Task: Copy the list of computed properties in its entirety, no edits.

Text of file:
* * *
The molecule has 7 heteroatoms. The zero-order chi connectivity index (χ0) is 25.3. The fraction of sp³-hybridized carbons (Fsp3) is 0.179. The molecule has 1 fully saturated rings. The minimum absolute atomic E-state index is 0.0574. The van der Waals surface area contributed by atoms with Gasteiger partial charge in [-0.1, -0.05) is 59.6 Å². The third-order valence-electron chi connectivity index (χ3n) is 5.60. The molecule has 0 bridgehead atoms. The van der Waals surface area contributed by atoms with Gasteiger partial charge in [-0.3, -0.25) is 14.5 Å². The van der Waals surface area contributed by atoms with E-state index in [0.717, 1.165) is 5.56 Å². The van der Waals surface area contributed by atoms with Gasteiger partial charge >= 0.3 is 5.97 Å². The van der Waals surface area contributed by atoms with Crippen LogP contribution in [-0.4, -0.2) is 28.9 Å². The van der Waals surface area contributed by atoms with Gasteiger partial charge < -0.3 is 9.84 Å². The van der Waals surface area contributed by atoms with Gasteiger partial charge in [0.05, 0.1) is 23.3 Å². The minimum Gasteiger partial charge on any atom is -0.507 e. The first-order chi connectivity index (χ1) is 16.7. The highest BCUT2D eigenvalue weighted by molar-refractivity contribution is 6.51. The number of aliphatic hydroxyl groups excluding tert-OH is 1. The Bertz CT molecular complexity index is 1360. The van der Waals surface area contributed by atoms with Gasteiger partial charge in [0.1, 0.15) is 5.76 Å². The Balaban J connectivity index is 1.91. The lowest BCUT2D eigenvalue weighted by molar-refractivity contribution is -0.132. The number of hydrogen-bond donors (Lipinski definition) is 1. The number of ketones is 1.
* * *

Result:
The molecule has 7 heteroatoms. The zero-order chi connectivity index (χ0) is 25.3. The fraction of sp³-hybridized carbons (Fsp3) is 0.179. The molecule has 1 fully saturated rings. The minimum absolute atomic E-state index is 0.0574. The van der Waals surface area contributed by atoms with Gasteiger partial charge in [-0.1, -0.05) is 59.6 Å². The third-order valence-electron chi connectivity index (χ3n) is 5.60. The molecule has 0 bridgehead atoms. The van der Waals surface area contributed by atoms with Gasteiger partial charge in [-0.3, -0.25) is 14.5 Å². The van der Waals surface area contributed by atoms with E-state index in [0.717, 1.165) is 5.56 Å². The van der Waals surface area contributed by atoms with Gasteiger partial charge >= 0.3 is 5.97 Å². The van der Waals surface area contributed by atoms with Crippen LogP contribution in [-0.4, -0.2) is 28.9 Å². The van der Waals surface area contributed by atoms with Gasteiger partial charge < -0.3 is 9.84 Å². The van der Waals surface area contributed by atoms with Gasteiger partial charge in [0.05, 0.1) is 23.3 Å². The minimum Gasteiger partial charge on any atom is -0.507 e. The first-order chi connectivity index (χ1) is 16.7. The highest BCUT2D eigenvalue weighted by molar-refractivity contribution is 6.51. The number of aliphatic hydroxyl groups excluding tert-OH is 1. The Bertz CT molecular complexity index is 1360. The van der Waals surface area contributed by atoms with Gasteiger partial charge in [0.1, 0.15) is 5.76 Å². The Balaban J connectivity index is 1.91. The lowest BCUT2D eigenvalue weighted by molar-refractivity contribution is -0.132. The number of hydrogen-bond donors (Lipinski definition) is 1. The number of ketones is 1.